I haven’t learned a lot about Cape Town, but I’ve certainly noticed the history still around today. Dutch architecture is prominent – gables that resemble the popular Dutch hats of the 1650s – as well as some northern, high middle ages/early Renaissance tropes, like engaged buttresses and large-stone masonry. I have to say, even with the little art history I’ve studied, traveling to other countries has taken on a whole new meaning; art history is a great lens to view new places because it brings me in contact with what I think are two of the most crucial elements to understanding a place.

After lunch in the square, we went to the Mosaic Project, an organization that does a ton of great work – outreach, clinics, training sessions, working in the legal system – with men and women regarding gender-based violence. About 40 women and three men greeted us singing, “May Mosaic always be strong.” Each one discussed what they did for the organization. Some worked in schools with the “silent victims” of gender-based violence (children) while others worked with men to counter the deep-seeded cultural practices of gender-based violence. The guys in the room explained, for example, that men often don’t deny beating their wives, they just don’t think of it as wrong. What men say, goes. And men don’t cry. And women can’t counsel men. And all these other issues that weren’t surprising but still incredibly unfortunate to hear.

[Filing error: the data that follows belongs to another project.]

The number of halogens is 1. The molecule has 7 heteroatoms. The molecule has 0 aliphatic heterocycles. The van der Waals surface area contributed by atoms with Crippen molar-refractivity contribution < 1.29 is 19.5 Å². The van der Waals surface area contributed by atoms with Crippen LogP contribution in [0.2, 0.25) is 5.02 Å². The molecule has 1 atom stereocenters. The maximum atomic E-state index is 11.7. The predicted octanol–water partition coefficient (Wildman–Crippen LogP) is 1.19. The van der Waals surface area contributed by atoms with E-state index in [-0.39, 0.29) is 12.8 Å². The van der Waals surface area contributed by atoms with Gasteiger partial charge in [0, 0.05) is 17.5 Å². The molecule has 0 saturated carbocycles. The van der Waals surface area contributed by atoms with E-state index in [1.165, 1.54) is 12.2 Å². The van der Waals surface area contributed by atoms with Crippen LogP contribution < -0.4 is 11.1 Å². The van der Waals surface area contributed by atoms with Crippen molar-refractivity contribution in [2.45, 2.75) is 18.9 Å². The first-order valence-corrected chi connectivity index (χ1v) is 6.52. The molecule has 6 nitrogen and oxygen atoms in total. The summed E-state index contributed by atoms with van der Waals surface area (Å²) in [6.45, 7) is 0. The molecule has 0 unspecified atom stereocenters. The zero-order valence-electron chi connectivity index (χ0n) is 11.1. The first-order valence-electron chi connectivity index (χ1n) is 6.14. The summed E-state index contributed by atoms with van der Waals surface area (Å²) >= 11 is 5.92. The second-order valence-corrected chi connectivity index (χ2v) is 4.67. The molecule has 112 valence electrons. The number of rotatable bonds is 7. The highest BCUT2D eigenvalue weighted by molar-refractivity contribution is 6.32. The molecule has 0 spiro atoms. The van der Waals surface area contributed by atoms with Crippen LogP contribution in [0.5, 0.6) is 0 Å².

What did cross my mind, however, was a big, simple, thing: every single person in that room, with the exception of the executive director and ourselves, was black. And I have no doubt they served almost entirely if not entirely black communities. I couldn’t figure out how to phrase it, but I wondered, what about the white communities? And the colored, and Asian and Indian communities? We can only see so much, of course, but if I could spend more time here, I’d dive further into the complexities that define post-apartheid South Africa.

For example, while gender-based violence may be openly accepted in black communities, is it so taboo in white communities that women are silenced? Or consider this: how does India culture, heavily informed by stratification and status, influence the empowerment of victims of gender-based violence? Is it even an issue? These kinds of questions, of empowerment in a time and place consciously attempting to reinstate dignity to so many who lived without it, in a number of communities, each with their differences yet all South African, are the questions that will open doors to the next phase of South African society.